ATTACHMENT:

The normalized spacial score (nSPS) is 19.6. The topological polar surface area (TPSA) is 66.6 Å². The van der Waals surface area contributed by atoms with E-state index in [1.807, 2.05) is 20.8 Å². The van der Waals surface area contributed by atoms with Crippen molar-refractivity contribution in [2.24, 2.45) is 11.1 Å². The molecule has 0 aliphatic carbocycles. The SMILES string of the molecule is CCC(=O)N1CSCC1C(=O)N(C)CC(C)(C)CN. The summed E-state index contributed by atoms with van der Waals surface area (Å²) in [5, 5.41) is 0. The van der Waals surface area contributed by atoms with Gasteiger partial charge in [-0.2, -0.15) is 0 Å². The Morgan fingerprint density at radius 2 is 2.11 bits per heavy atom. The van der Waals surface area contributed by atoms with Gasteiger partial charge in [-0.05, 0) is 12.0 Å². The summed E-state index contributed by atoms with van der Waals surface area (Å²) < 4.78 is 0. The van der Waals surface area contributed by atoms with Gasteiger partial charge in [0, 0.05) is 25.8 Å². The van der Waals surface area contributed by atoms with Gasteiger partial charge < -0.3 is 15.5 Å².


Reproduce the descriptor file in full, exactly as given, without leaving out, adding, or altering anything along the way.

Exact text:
The normalized spacial score (nSPS) is 19.6. The topological polar surface area (TPSA) is 66.6 Å². The van der Waals surface area contributed by atoms with E-state index in [1.807, 2.05) is 20.8 Å². The van der Waals surface area contributed by atoms with Crippen molar-refractivity contribution in [2.24, 2.45) is 11.1 Å². The molecule has 0 aliphatic carbocycles. The SMILES string of the molecule is CCC(=O)N1CSCC1C(=O)N(C)CC(C)(C)CN. The summed E-state index contributed by atoms with van der Waals surface area (Å²) in [5, 5.41) is 0. The van der Waals surface area contributed by atoms with Gasteiger partial charge in [-0.2, -0.15) is 0 Å². The Morgan fingerprint density at radius 2 is 2.11 bits per heavy atom. The van der Waals surface area contributed by atoms with Gasteiger partial charge in [-0.05, 0) is 12.0 Å². The summed E-state index contributed by atoms with van der Waals surface area (Å²) < 4.78 is 0. The van der Waals surface area contributed by atoms with Gasteiger partial charge in [0, 0.05) is 25.8 Å². The van der Waals surface area contributed by atoms with Gasteiger partial charge < -0.3 is 15.5 Å².